American states have only begun to freely allow divorce in recent decades. This revolution has led most divorcing couples to pursue no-fault divorces, but sometimes an abandonment divorce or other “fault” divorce will make sense.
Fault divorce basics
Divorce was generally not allowed in England, as Henry VIII famously used legal loopholes, dissolution of the church, and outright murder to escape his marriages. In early America, divorce was still mostly illegal until the 1820s when divorce became an option for ending marriages when one spouse, usually the husband, was at fault. The fault grounds included things like abuse, abandonment, and having an affair. Eventually, people began to use these fault grounds to get divorced even when there was no actual fault. A couple that simply wanted to separate might tell a judge that the husband had an affair, even if he did not. Ronald Reagan (a divorcee) signed the first no-fault divorce law in 1969 when he was the governor of California. The law allowed couples to simply say that they have “irreconcilable differences” and then ask a judge to end their marriage. No-fault divorce then slowly spread across the rest of the country.
Virginia’s divorce law gives a good example of how this usually works today. A couple can divorce with no fault if they have “lived separate and apart” for one year (or six months if they have no kids). This no-fault rule just means the couple has been separated for a cooling-off period and they have no hope of reconciling. Virginia still has several fault grounds for divorce, though. This includes (1) adultery (having a sexual relationship outside the marriage), (2) being convicted of a felony, (3) cruelty (domestic abuse), and (4) abandonment. Virginia’s law specifically says a judge must consider a felony conviction, cruelty, or abandonment when splitting up a divorcing couple’s property.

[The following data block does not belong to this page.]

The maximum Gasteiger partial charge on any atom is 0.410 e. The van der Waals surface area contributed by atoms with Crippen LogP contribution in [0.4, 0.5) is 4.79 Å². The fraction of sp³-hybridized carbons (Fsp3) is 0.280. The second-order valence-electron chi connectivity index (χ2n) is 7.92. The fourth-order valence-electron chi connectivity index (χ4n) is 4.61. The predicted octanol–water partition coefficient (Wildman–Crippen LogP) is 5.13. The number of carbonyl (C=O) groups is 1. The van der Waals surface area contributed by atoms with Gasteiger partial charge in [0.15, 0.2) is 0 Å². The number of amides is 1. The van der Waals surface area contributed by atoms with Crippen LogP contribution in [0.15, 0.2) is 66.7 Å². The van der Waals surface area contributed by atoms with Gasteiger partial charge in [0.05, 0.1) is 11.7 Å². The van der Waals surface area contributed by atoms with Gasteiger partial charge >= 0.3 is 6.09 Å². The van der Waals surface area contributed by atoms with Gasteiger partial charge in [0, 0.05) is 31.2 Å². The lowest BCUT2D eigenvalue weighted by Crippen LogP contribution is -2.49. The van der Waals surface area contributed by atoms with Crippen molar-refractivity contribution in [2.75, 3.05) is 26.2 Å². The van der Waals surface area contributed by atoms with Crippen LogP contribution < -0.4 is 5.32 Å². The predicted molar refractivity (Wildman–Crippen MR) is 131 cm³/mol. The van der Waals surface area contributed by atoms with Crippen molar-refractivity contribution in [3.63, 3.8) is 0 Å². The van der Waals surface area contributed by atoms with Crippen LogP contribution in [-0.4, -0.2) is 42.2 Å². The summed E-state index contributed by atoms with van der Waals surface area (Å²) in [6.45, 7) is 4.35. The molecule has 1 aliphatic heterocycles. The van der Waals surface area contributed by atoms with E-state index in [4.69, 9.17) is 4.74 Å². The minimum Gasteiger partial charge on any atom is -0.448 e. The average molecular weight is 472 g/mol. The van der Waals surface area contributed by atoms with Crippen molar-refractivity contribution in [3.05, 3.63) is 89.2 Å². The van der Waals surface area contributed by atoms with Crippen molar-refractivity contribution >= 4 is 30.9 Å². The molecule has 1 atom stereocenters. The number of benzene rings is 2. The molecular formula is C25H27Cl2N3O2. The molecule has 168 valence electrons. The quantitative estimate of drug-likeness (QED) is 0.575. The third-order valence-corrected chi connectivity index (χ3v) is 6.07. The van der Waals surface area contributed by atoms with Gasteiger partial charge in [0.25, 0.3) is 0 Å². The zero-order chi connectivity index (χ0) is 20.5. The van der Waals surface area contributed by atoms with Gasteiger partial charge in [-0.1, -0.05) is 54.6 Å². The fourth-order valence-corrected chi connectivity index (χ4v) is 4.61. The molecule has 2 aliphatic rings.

Do you really want to go the fault route?
Even if you have been abandoned, a no-fault divorce may be your best choice. You can petition for divorce and if your spouse does not respond you can usually be granted a divorce without the other spouse’s participation. If your spouse has abandoned you then it is unlikely that you will need to fight over child custody or property division. Even in the situation where you want to use the abandonment divorce process to secure your share of property from the marriage, you can usually get your half and more through a no-fault proceeding.
In some circumstances, it can make sense to get an abandonment divorce. A state like Virginia may award you a greater share of property from the marriage if you have been abandoned. Most states will obviously be unlikely to grant custody to a spouse found to have abandoned his or her family. Securing an abandonment divorce will typically proceed like a normal trial. If your spouse contests your claims, you will probably have to testify and bring in other witnesses to prove you were abandoned. If your spouse does not show up to court you may be able to get an abandonment divorce by default, though.